If the two lead up finals had been arduous, they were nothing compared to the ‘big one’. On a cool, wet, windy afternoon, viewed by probably less than half of the 48,575 spectators in attendance (see footnote 6), Glenelg and Sturt engaged in two hours of open air, all in mud wrestling in which the Double Blues’ 4 goals to 1 third quarter proved decisive. Peter Marker, with 30 possessions, played a splendid game for Glenelg in the pivot, with Graham Cornes, Ray Button, Brian Colbey and John Sandland also prominent. Perhaps crucially, however, Bays rover Rex Voigt, later to win the club’s 1971 best and fairest award, was heavily felled early on, and managed only six kicks over the final three quarters of the match. Meanwhile, Sturt rovers Rigney and Endersbee were among their side’s most damaging performers.
At Glenelg’s Annual General Meeting in February, coach Neil Kerley told club members that the team was “at the crossroads” and “a premiership was essential in 1971 or 1972” (see footnote 7). In the event, the 1971 and ‘72 seasons proved to be Kerley’s worst as a league coach up to that point, as the Bays plummeted to sixth both years.
In hindsight, it seems clear that Kerley’s 'Mk I’ Tigers reached their peak in 1969, when a premiership was probably within reach, but was ultimately missed; then, following the retirement over the next few seasons of key, experienced players like Doug Long (who retired in 1969 after 135 games), Ken Eustice (1970 - 52 games), Harry Kernahan (1971 - 176 games), Keith Pattinson (1971 - 91 games), Terry Crabb (1971 - 65 games) - not to mention Kerley himself (1969 - 55 games) - it became necessary to re-build. In this context, Glenelg’s 1970 grand final appearance can be viewed as a veritable over-achievement, while its returns of nine wins in 1971 and 11 wins in ‘72 were probably more truly indicative of ability. All this time, however, the seeds of the club’s greatest ever season - indeed, one of the greatest seasons in South Australian football history - were being sown.
In 1973, the quintessential 'Kerley method’ - glimpsed, perhaps, in 1964 with South Adelaide, and again with the 1969 Tigers - came at last to full fruition. Glenelg in ‘73 was, in terms of its average standard of performance, a VFL side in all but name. With the exception of its round-seven meeting with North Adelaide at Prospect it not only never lost, but - until that fateful ‘one day in September’ - it never looked even remotely like doing so.
"There’s greater depth this year," observed Kerley half way through the year, endeavouring to pinpoint the reason for the team’s spectacular improvement. "And we’ve got bigger players - and the biggest are a lot quicker than those of the past. Experience is another factor. This is a good side." (see footnote 8)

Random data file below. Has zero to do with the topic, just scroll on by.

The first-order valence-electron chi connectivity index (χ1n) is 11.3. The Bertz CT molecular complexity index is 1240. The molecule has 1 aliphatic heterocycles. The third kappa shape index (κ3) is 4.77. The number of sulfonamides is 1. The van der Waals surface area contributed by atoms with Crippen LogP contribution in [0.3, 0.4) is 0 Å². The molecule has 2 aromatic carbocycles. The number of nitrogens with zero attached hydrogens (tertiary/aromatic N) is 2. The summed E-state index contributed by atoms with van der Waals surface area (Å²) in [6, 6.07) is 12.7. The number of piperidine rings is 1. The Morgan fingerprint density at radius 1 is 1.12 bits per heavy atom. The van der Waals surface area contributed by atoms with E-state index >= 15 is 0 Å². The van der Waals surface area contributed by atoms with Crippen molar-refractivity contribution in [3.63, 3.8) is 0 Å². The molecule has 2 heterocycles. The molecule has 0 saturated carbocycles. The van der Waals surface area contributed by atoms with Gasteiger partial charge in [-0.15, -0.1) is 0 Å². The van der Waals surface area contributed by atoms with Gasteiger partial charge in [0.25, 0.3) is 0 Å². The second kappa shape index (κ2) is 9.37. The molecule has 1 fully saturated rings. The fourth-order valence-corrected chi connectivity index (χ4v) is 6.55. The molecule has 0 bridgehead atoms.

Just how good became clear after the round-15 return meeting with North Adelaide when the Bays blasted the reigning Australian champions off Glenelg Oval to the tune of a staggering 160 points. It was, according to Kerley, “the best effort I’ve seen from a Glenelg side”, while Alan Shiell, writing in ‘The Sunday Mail’, suggested that “the remarkably ruthless manner in which Glenelg tore North apart almost defies description”. (see footnote 9)
The Bays were in a similarly merciless frame of mind for the second semi final, in which they demolished their nemesis of ‘69 and ‘70, Sturt, with arrogant ease, 20.13 (133) to 11.10 (76). Surely now nothing could stand in the way of ‘Kerley’s Mob’ as they sought that elusive ‘holy grail’ of football, the Thomas Seymour Hill trophy?
The 1973 SANFL grand final, the last to be played on Adelaide Oval, would have to be a serious contender for the title of ‘best ever’. Glenelg’s grand final opponents, North Adelaide, had, in addition to the 1972 club championship of Australia, won both of the previous two premierships and, in Barrie Robran, boasted a player who, in the view of some, was the most audaciously gifted exponent of the game in history. In the previous weekend’s preliminary final the Roosters had vanquished the Double Blues with even greater conviction, and by an even greater victory margin (87 points), than Glenelg had managed in the second semi. This time around it most emphatically would not be a repeat of the round 15 meeting between the two sides.
Right from the outset of the 1973 grand final, it was clear that Glenelg was in for its toughest match for some time. Kicking with the aid of a strong breeze, North Adelaide withstood a strong start from the Tigers to outscore them 7.6 to 4.3 in a vibrant, free-flowing opening term. The second quarter saw the Bays fight back to lead 9.10 to 8.10 at half time, and when they emerged from a topsy turvy third term still eight points to the good, and with the aid of the wind to come in the final quarter, victory, and that long sought flag, seemed assured. However, the Roosters staged a desperate fight back which saw them lead by five points with three minutes of time-on already played. What followed rapidly found a place in South Australian football folk lore - not to mention becoming a conspicuous cornerstone of the tradition, indeed the very soul, of the Glenelg Football Club.